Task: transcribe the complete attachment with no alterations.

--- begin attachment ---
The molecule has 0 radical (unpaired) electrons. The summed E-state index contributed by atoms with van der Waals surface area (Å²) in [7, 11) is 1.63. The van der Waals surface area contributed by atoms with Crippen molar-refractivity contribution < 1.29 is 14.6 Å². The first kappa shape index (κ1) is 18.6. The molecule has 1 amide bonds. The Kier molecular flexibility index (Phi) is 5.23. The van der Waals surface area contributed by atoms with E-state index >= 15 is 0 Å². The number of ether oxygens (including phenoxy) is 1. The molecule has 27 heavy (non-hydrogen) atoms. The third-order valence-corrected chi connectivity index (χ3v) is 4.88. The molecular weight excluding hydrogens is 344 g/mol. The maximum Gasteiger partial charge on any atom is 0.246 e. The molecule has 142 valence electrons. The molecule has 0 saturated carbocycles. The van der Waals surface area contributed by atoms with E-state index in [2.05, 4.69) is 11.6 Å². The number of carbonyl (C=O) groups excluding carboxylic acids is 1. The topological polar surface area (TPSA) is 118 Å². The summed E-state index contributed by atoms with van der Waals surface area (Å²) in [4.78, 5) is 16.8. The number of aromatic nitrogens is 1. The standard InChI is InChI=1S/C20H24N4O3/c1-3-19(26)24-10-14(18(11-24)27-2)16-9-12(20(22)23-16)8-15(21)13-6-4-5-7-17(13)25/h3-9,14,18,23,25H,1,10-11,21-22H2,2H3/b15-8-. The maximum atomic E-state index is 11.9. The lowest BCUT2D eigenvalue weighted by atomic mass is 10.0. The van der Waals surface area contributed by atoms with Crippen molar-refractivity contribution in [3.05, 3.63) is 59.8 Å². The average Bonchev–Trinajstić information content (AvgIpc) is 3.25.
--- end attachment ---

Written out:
The molecule has 0 radical (unpaired) electrons. The summed E-state index contributed by atoms with van der Waals surface area (Å²) in [7, 11) is 1.63. The van der Waals surface area contributed by atoms with Crippen molar-refractivity contribution < 1.29 is 14.6 Å². The first kappa shape index (κ1) is 18.6. The molecule has 1 amide bonds. The Kier molecular flexibility index (Phi) is 5.23. The van der Waals surface area contributed by atoms with E-state index >= 15 is 0 Å². The number of ether oxygens (including phenoxy) is 1. The molecule has 27 heavy (non-hydrogen) atoms. The third-order valence-corrected chi connectivity index (χ3v) is 4.88. The molecular weight excluding hydrogens is 344 g/mol. The maximum Gasteiger partial charge on any atom is 0.246 e. The molecule has 142 valence electrons. The molecule has 0 saturated carbocycles. The van der Waals surface area contributed by atoms with E-state index in [2.05, 4.69) is 11.6 Å². The number of carbonyl (C=O) groups excluding carboxylic acids is 1. The topological polar surface area (TPSA) is 118 Å². The summed E-state index contributed by atoms with van der Waals surface area (Å²) in [4.78, 5) is 16.8. The number of aromatic nitrogens is 1. The standard InChI is InChI=1S/C20H24N4O3/c1-3-19(26)24-10-14(18(11-24)27-2)16-9-12(20(22)23-16)8-15(21)13-6-4-5-7-17(13)25/h3-9,14,18,23,25H,1,10-11,21-22H2,2H3/b15-8-. The maximum atomic E-state index is 11.9. The lowest BCUT2D eigenvalue weighted by atomic mass is 10.0. The van der Waals surface area contributed by atoms with Crippen molar-refractivity contribution in [3.05, 3.63) is 59.8 Å². The average Bonchev–Trinajstić information content (AvgIpc) is 3.25.